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Italy Publishes First 3-Year Budget, Gives More Details

Jun. 13, 2013 - 03:08PM   |  
By TOM KINGTON   |   Comments
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ROME — The Italian government has taken a step toward longer-term procurement planning by publishing its first three-year defense budget while also providing much greater detail on funding.

The budget, which keeps funding on a relatively even keel after large cuts were made in 2012, breaks out spending in 2013, including details on the first payments for a €580 million (US $758.6 million) purchase of two Israeli spy planes. It publishes, for the first time, the top-up funding for defense procurement given by Italy’s Ministry of Industry.

Such newfound transparency, which Italy’s political parties have long shied away from, comes thanks to the former government of Mario Monti, who formed a Cabinet of nonpolitical experts to run Italy after the country’s center-right government collapsed in 2011.

Monti’s government was replaced in April by a new coalition, but not before it ordered drastic cuts to armed forces personnel and produced the three-year budget, up from the usual one-year budget, which has been published.

The overall spending for 2013 of €14.41 billion was made public last year, but the new document also predicts spending of €14.1 billion and €14.5 billion in 2014 and 2015, showing a relatively stable out-look after the budget dropped to as low as €13.6 billion in 2012 thanks to austerity cuts.

Defense spending therefore stands at 0.91 percent of gross domestic product this year, the document stated.

An increase in personnel spending over the period, despite pending cuts to personnel, means that procurement spending declines from €3.4 billion this year to €3.25 billion in 2014 and €3.08 billion in 2015. Maintenance and operations (M&O) spending continues to slip, falling from €1.33 billion this year to €1.32 billion in 2014, and to €1.3 billion in 2015.

By publishing a multiyear bud-get, defense planners have fulfilled a long-held ambition to create longer-term planning for procurements.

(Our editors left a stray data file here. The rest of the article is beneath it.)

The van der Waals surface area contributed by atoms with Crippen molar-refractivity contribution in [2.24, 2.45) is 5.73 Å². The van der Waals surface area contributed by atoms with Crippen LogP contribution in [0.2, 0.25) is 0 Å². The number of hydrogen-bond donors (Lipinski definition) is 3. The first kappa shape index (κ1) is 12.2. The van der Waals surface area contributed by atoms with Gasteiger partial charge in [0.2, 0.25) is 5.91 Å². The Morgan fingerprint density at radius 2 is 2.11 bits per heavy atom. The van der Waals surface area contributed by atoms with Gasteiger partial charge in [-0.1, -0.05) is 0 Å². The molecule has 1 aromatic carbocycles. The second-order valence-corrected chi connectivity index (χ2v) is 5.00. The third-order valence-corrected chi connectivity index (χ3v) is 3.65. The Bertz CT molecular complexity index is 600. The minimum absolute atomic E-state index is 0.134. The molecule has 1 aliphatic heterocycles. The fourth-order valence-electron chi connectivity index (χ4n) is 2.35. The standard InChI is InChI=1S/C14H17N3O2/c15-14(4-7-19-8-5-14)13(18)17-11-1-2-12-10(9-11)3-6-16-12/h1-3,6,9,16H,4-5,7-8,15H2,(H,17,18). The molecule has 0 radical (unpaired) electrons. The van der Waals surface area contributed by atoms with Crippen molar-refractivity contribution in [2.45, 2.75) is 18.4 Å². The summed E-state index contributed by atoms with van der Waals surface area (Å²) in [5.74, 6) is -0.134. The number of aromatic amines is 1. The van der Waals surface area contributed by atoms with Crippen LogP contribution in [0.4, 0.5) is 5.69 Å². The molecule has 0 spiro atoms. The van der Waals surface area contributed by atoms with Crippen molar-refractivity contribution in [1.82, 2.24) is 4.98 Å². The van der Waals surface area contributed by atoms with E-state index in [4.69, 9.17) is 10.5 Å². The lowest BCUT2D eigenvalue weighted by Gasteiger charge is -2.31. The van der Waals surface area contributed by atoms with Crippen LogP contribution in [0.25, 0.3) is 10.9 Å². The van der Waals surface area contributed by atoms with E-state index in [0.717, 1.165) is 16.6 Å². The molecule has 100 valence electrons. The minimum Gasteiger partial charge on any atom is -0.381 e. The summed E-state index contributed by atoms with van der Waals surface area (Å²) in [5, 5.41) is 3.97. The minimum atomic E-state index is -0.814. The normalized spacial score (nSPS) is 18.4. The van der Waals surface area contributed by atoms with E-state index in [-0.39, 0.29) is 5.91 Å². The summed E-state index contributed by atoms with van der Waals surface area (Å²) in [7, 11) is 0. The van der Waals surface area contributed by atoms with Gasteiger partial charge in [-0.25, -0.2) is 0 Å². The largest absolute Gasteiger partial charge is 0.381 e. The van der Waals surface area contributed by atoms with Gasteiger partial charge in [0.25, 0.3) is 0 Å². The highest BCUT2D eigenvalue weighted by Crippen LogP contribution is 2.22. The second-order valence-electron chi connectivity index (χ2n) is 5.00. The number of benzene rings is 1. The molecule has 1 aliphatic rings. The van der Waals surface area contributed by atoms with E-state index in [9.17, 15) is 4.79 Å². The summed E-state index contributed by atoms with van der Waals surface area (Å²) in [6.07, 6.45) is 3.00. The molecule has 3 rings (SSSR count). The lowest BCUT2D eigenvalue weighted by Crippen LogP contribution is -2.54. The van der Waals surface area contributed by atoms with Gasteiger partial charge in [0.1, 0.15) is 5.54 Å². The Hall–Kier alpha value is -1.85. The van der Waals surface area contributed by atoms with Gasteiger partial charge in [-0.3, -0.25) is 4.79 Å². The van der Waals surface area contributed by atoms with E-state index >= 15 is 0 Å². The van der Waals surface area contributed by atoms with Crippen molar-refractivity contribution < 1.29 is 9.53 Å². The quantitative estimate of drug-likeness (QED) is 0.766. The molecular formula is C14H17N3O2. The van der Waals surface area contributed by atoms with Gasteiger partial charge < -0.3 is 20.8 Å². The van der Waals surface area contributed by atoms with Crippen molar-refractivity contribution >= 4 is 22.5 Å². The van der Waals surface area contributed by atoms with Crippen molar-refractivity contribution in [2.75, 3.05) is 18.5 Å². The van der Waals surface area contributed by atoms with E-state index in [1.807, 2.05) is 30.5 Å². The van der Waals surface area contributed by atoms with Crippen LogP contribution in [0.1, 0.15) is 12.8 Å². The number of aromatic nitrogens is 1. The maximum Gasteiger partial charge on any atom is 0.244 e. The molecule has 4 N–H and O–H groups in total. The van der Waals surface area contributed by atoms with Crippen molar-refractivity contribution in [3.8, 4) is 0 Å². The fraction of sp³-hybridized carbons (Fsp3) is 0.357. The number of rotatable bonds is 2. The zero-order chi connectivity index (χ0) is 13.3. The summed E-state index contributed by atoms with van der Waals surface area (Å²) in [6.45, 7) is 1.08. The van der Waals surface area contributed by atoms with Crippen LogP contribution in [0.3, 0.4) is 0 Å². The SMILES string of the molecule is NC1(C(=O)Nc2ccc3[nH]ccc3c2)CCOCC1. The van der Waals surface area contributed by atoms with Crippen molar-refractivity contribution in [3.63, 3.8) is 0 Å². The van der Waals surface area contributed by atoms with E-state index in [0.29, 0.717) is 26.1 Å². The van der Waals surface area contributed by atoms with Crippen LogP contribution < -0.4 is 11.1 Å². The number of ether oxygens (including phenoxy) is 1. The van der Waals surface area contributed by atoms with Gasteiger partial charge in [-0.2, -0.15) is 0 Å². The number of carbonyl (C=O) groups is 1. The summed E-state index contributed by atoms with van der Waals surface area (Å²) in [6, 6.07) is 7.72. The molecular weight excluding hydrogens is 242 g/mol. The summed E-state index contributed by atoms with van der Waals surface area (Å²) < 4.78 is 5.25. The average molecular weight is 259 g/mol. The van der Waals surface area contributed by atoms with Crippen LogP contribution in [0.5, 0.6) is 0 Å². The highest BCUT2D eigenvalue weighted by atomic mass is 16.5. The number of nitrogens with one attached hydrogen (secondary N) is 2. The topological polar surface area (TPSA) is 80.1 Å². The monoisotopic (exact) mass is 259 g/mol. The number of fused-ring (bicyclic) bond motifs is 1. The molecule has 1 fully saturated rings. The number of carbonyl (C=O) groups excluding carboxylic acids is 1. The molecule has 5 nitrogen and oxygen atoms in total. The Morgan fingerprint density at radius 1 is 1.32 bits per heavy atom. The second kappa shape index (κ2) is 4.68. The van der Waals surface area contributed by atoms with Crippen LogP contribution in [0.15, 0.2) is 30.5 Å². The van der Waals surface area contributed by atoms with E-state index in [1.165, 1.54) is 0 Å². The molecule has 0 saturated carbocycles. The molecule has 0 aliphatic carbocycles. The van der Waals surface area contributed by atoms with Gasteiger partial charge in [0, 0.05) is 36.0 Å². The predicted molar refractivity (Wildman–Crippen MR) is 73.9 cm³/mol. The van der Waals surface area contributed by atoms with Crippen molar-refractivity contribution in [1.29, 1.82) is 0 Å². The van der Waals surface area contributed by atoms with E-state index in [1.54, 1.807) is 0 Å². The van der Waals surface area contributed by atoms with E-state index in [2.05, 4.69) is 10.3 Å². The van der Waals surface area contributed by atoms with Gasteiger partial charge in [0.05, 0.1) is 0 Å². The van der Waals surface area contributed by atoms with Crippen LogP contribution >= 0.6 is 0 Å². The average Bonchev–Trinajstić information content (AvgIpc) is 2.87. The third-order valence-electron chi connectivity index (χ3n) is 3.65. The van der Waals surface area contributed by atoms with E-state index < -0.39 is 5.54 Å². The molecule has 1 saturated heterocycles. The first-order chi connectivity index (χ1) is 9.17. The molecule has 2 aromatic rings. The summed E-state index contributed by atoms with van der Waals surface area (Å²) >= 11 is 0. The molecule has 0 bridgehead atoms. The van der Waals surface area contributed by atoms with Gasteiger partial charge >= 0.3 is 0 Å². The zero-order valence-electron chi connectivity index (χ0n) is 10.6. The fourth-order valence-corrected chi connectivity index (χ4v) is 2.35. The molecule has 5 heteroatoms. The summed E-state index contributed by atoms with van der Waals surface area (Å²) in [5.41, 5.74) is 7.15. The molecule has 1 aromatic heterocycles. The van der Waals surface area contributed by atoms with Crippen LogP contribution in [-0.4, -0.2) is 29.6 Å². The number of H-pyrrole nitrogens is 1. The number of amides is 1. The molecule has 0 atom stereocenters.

But Defense Minister Mario Mauro said the numbers are not set in stone.

“If Parliament decides spending is too much or too little, it can change things,” he said, although Mauro added that he hoped lawmakers would respect the military transformation underway.

“We are trying to make deep savings to improve M&O spending, on the understanding that the savings are not taken away from us,” he said.

The new document gives a breakdown on spending per program in 2013, but also lists for the first time, per program, €2.18 billion in procurement funding handed over by the Ministry of Industry, a notable top-up to the €3.4 billion provided by the Defense Ministry.

The publication of the numbers breaks the tradition of keeping the Industry Ministry investment out of the spotlight, labeling it as funding for research instead of procurement cash.

The Eurofighter program leads with €1.14 billion in Industry Ministry funding, compared with €51.6 million paid out by the Ministry of Defense. The purchase of six multimission frigates is entirely covered by the Industry Ministry at €655 million. The acquisition of Freccia armored vehicles receives €99.7 million and six M-346 trainer jets €36 million euros, part of a total bill of €220 million for the aircraft paid for by the ministry.

New procurement programs debuting in 2013, and funded with defense cash, include the two Israeli-equipped Gulfstream airborne early warning jets and the optical military satellite Italy has agreed to buy from Israel following Israel’s decision to buy 30 M-346 jets for about US $1 billion.

The jets are priced at €580 million, with €132 million provided this year, €183 million next year and €137 million in 2015, with purchasing completed in 2016.

The high-resolution optical military satellite for Earth observation, called OPTSAT-3000, built by Israel Aerospace Industries/MBT Space Division, will cost the ministry €170 million, with €41.6 million handed over in 2013.

Another new program is the €390 million acquisition of a multifunctional naval vessel, complete with a mini-submarine, for submarine logistics, special operations and research missions. It will be partly funded by civil research money.

A plan to buy 12 Iveco VTMM armored vehicles in the ambulance format has been increased to 16.

A number of programs are delayed. The completion of the purchase of new ATR aircraft for maritime surveillance to replace aging Atlantiques slips from 2015 to 2019. The conclusion of the purchase of Navy AW101 helicopters is delayed from 2014 to 2019. The purchase of small-diameter bombs slips from 2013 to 2015, while the price of the third phase of development of Oto Melara’s Vulcano guided munition rises from €119 million to €150 million.

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